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Could Someone You Know Be Committing Workers' Compensation Fraud?
Posted on May 17, 2011
There are countless incidents of workers' compensation fraud which are committed each day. Many individuals are under the false impression that a certain "type" of person commits this type of fraud. In reality, it is impossible to stereotype individuals who commit workers' compensation fraud. Those who take advantage of the system can range from single moms to families living in upscale neighborhoods.
Workers' compensation fraud is responsible for the loss of billions of dollars each year. Money paid out to fraudsters represents benefits lost to injured workers with a legitimate claim. In addition, fraudsters eventually place a burden on taxpayers who foot the bill for tax funded programs which are often used to recover from workers' compensation fraud.
In two separate news reports this week, incidents of workers' compensation fraud prove that any type of person may be committing this act. In the first incident published on the New York State Insurance Fund website, a former corrections officer is facing felony charges after allegedly receiving workers' compensation benefits to which he was not entitled. The amount allegedly received: $107,000. In a separate incident covered by TimesUnion.com, a mother of five living in an upscale neighborhood faces charges of welfare fraud and grand larceny after allegedly bilking the state of New York out of just under $100,000 in disability benefits, food stamps and Medicaid.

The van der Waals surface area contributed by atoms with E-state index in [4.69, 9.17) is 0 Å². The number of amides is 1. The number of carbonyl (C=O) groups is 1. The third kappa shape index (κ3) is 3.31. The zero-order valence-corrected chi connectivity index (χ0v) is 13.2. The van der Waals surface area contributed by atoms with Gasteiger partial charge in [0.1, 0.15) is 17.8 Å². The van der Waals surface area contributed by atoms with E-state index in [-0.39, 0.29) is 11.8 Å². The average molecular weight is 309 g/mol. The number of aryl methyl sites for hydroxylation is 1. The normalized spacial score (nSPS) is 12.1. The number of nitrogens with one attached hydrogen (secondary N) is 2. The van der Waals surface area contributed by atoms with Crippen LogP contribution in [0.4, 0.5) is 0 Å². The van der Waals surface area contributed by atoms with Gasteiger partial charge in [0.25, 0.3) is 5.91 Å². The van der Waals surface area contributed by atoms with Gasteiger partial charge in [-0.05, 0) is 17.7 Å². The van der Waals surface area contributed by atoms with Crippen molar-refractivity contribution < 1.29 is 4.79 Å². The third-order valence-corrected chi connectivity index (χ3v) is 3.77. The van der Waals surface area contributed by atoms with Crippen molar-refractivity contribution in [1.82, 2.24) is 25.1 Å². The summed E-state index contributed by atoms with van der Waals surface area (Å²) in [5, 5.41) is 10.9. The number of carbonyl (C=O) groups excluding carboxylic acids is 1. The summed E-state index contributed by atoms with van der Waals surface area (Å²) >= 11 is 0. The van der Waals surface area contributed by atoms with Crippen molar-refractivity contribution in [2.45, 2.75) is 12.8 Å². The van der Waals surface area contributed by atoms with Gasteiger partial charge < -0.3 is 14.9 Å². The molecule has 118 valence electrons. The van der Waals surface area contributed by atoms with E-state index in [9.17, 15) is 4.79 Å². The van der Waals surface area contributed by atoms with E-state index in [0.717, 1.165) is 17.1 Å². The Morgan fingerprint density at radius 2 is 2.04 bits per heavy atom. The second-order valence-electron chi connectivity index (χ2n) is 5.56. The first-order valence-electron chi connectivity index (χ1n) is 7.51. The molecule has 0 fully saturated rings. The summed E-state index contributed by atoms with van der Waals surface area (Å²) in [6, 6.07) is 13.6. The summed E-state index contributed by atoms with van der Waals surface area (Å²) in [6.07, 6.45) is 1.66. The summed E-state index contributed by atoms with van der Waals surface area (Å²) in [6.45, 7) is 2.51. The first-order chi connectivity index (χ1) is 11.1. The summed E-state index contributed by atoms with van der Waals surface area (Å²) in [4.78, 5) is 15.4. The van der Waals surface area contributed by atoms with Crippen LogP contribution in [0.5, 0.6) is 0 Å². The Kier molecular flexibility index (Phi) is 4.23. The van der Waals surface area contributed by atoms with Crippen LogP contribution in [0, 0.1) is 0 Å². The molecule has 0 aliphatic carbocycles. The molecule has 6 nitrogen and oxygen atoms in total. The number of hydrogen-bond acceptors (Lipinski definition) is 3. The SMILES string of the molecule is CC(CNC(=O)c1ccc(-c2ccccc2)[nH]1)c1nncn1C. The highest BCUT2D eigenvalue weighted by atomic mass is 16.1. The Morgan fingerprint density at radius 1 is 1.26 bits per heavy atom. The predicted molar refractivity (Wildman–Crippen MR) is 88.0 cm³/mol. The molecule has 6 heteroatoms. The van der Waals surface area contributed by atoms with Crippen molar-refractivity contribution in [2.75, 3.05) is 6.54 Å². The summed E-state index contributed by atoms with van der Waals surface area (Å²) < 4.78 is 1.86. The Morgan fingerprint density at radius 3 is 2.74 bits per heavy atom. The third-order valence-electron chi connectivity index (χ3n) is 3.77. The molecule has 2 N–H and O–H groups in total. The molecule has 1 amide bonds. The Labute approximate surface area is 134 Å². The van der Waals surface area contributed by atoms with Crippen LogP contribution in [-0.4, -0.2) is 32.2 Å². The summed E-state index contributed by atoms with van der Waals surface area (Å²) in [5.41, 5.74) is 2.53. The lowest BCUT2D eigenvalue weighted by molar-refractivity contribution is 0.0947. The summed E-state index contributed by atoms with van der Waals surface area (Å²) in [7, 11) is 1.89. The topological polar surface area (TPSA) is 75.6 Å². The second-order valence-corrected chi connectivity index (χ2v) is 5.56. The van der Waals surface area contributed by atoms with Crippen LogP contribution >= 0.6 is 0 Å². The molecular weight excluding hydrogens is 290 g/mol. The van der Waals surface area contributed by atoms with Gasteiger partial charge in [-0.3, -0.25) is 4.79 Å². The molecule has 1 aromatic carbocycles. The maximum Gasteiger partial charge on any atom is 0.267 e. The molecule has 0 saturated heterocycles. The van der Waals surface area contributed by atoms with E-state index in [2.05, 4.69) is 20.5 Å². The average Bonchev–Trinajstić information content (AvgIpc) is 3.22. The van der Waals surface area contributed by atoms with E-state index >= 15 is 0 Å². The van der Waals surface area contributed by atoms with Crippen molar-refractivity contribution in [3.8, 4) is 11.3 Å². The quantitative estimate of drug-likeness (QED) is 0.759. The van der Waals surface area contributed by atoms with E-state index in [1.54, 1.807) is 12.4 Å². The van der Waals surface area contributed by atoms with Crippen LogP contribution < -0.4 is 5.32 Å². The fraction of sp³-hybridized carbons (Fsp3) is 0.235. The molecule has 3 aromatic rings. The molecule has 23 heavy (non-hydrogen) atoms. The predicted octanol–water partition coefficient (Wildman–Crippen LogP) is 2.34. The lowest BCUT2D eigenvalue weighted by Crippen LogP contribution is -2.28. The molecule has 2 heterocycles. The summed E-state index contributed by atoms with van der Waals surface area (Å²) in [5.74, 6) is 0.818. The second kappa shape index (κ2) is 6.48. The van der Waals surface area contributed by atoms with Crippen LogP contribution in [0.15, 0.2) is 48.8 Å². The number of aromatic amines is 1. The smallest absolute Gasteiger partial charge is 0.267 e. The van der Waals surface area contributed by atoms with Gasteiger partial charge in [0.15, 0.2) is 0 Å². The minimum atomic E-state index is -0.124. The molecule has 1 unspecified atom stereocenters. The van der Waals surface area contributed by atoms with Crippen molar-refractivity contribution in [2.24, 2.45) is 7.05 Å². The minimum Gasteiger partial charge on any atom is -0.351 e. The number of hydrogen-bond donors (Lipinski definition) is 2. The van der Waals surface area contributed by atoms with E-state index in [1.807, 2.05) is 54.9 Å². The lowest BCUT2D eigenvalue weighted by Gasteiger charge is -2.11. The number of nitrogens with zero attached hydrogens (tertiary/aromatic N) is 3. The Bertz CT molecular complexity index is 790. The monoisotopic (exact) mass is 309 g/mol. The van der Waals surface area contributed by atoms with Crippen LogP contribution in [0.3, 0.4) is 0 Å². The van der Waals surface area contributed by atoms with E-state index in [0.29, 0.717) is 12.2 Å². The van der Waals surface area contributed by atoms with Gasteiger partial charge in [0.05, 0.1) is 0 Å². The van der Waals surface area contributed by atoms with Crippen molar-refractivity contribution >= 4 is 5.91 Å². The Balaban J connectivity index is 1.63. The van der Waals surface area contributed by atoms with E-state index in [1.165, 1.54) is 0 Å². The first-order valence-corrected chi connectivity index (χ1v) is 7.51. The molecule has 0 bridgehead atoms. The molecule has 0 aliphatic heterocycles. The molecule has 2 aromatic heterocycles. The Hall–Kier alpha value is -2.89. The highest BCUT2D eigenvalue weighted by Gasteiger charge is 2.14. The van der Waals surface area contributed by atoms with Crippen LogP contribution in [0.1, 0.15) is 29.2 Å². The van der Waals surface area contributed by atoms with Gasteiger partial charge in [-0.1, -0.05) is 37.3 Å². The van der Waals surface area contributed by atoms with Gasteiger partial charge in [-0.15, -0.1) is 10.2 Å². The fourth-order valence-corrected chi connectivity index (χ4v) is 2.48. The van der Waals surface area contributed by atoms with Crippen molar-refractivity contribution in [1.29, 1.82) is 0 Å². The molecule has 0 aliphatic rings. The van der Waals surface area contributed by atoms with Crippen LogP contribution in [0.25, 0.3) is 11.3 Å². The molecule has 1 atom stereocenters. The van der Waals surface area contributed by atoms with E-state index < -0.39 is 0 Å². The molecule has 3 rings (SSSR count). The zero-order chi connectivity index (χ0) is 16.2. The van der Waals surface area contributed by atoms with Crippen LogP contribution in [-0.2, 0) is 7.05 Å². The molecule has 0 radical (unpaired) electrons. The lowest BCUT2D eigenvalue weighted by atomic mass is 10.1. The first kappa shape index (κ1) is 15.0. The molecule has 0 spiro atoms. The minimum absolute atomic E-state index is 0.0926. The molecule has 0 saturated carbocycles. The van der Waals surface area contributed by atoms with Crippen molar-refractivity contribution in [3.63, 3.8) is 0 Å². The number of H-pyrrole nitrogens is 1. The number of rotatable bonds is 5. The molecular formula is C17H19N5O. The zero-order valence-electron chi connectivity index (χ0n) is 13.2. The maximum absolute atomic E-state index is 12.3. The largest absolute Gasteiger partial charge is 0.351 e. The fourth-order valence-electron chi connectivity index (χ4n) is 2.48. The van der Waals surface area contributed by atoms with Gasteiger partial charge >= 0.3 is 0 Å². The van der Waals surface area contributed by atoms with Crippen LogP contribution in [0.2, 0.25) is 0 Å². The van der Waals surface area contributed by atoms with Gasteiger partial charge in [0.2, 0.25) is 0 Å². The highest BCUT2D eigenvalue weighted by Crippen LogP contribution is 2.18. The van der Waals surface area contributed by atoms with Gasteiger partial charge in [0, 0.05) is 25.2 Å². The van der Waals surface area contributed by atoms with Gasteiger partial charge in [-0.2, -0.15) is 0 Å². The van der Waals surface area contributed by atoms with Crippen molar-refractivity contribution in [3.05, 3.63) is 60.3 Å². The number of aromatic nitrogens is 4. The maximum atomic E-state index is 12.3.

When individuals commit workers' compensation and other types of fraud, it affects all of us. If you know of an individual who is taking advantage of the system, do not convince yourself that they are "stealing" from someone else. The truth of the matter is fraudsters steal from everyone when they commit their crimes. The ripple effect of fraud is far reaching and impacts every person directly or indirectly at some point in the future.